Report: Bush “Signing Statements” May Have Affected Implementation of Laws

June 18, 2007 1:06 p.m.

President Bush has claimed that his executive powers allow him to bypass more than 1,100 laws enacted since he took office — in what are called “signing statements.” But what has been unclear ever since The Boston Globe‘s landmark story on the statements (which won Charlie Savage a Pulitzer) is just what effect these obscure little statements, published in the federal register, have.

Sen. Robert Byrd (D-WV) and House Judiciary Chairman John Conyers (D-MI) wanted to know just that, so they asked for an analysis by the Government Accountability Office, the nonpartisan investigative arm of Congress, of last year’s appropriations bills. The report, released today, is sure to lead to further investigation.

The agency examined a sample of appropriations bills from last year, focusing on 19 provisions that were affected by a presidential signing statement added to a bill — in each case, Bush invoked the “unitary executive” theory or some other justification for disputing the bill. The result: of the 19 provisions, six were not executed as authorized by Congress.Now, there’s a major asterisk to these findings in the report and that’s this: “Although we found the agencies did not execute the provisions as enacted, we cannot conclude that agency noncompliance was the result of the President’s signing statements.”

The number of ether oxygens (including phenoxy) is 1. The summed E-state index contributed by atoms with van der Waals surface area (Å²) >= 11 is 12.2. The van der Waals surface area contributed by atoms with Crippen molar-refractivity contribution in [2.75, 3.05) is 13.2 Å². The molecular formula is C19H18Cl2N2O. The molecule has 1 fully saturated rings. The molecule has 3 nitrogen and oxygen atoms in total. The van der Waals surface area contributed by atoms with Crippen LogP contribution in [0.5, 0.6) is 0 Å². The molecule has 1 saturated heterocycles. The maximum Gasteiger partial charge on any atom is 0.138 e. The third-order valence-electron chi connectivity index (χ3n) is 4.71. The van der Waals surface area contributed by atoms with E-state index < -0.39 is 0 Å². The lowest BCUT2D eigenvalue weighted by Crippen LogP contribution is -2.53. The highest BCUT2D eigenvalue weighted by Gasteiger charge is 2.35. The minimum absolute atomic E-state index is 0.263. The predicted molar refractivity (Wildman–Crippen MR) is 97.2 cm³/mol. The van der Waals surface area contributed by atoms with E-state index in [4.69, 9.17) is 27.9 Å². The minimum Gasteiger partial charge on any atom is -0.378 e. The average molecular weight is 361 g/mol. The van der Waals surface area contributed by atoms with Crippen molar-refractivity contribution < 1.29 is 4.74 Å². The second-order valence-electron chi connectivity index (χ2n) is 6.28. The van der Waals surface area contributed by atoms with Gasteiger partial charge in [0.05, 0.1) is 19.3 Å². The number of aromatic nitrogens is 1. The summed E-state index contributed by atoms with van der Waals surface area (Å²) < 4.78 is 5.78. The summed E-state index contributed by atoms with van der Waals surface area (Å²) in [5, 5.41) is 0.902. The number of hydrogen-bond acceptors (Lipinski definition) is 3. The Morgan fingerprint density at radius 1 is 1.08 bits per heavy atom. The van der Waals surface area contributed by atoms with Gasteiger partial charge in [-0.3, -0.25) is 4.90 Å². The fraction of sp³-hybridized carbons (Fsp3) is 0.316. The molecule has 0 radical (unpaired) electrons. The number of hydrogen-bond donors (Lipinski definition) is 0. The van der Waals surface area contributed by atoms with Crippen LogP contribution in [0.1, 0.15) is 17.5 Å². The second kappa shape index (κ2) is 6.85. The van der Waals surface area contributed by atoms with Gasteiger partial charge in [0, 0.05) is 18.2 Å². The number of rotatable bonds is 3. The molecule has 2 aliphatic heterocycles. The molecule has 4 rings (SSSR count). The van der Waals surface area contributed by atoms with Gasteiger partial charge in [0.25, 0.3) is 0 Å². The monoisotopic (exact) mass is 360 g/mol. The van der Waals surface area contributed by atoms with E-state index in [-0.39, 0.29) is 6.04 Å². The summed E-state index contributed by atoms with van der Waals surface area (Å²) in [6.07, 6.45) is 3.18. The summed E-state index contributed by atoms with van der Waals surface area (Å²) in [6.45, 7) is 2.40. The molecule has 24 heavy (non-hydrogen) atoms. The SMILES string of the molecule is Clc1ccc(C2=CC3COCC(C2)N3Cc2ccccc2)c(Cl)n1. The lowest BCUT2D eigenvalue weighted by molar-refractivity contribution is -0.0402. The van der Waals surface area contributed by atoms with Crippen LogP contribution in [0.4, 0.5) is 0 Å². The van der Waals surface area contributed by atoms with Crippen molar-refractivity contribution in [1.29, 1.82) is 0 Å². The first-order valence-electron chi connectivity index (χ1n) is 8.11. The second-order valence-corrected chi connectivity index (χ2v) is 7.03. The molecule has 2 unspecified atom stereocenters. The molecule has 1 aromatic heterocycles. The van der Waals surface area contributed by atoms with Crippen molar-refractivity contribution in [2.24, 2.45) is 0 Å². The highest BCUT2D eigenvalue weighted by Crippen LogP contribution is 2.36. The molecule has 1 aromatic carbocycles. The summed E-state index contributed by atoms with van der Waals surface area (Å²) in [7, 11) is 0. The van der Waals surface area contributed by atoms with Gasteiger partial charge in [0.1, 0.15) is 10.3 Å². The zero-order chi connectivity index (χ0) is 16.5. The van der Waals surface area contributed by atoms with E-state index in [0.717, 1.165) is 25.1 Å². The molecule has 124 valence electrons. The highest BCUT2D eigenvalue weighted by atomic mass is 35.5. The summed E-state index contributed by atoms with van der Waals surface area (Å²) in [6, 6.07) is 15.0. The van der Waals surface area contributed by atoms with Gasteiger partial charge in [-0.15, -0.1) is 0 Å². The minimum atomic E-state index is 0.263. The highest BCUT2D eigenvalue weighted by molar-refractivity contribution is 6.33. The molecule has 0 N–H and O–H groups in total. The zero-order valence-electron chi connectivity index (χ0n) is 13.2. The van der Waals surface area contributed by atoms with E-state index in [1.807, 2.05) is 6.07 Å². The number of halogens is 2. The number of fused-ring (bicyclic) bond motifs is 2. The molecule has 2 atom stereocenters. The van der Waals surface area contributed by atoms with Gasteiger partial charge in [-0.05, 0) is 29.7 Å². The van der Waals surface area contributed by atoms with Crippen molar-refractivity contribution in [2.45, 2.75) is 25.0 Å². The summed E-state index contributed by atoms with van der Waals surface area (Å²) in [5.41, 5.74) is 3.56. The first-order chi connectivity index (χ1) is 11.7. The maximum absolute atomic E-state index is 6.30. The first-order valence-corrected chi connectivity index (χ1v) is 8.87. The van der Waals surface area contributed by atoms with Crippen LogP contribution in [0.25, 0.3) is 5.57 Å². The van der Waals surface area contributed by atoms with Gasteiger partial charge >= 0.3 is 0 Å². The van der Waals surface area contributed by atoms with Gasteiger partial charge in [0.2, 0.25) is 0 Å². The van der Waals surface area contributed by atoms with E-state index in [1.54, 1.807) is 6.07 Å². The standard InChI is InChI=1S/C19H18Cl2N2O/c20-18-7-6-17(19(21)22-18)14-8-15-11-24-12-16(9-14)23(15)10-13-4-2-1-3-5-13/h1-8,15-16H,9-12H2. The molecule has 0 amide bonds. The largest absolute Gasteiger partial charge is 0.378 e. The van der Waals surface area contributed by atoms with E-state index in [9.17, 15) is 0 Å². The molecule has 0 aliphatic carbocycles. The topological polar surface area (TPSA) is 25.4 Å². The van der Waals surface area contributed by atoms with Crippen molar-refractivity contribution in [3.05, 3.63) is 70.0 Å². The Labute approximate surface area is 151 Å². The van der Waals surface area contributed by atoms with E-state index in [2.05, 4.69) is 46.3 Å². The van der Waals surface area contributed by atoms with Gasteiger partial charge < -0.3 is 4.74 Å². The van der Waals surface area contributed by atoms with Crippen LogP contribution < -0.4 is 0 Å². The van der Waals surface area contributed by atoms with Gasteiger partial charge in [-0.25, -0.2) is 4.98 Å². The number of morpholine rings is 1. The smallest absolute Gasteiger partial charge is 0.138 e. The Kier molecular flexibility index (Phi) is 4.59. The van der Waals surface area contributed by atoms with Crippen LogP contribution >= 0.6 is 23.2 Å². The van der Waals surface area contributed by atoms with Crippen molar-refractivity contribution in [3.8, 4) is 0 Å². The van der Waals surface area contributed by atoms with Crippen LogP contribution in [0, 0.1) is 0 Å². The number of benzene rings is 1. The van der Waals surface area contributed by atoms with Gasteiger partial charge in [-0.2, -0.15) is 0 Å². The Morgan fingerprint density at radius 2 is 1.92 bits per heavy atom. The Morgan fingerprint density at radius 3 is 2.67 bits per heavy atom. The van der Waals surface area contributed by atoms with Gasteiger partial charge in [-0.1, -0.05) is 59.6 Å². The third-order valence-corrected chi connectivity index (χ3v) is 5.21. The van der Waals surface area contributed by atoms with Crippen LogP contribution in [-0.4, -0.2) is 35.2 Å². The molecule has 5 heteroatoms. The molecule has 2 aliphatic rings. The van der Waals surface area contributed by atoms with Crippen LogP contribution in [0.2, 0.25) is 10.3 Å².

In other words, it’s not clear that the agencies disobeyed the law because the president said they could disobey it. And it’s also worth adding that of the six examples cited in the report, none of them have to do with the controversial assertions of presidential power dealing with issues of torture, domestic surveillance, etc.

But the report does strengthen the argument, originally made in Savage’s piece, that bureaucrats might take the president’s word over Congress’ when implementing laws. And in issues as vital as the conduct of special operations, treatment of detainees, and others, that’s a worrisome thought.

Both Conyers and Byrd, reacting to the report, are calling for more digging.

“This study calls for an extensive review of these practices, something the Administration has so far refused to do,” says Conyers.

Sen. Byrd, saying that the “Administration cannot be in the business of cherry picking the laws it likes and the laws it doesn’t,” said that the GAO report “underscores the fact that the Bush White House is constantly grabbing for more power, seeking to drive the people’s branch of government to the sidelines…. We must continue to demand accountability and openness from this White House to counter this power grab.”

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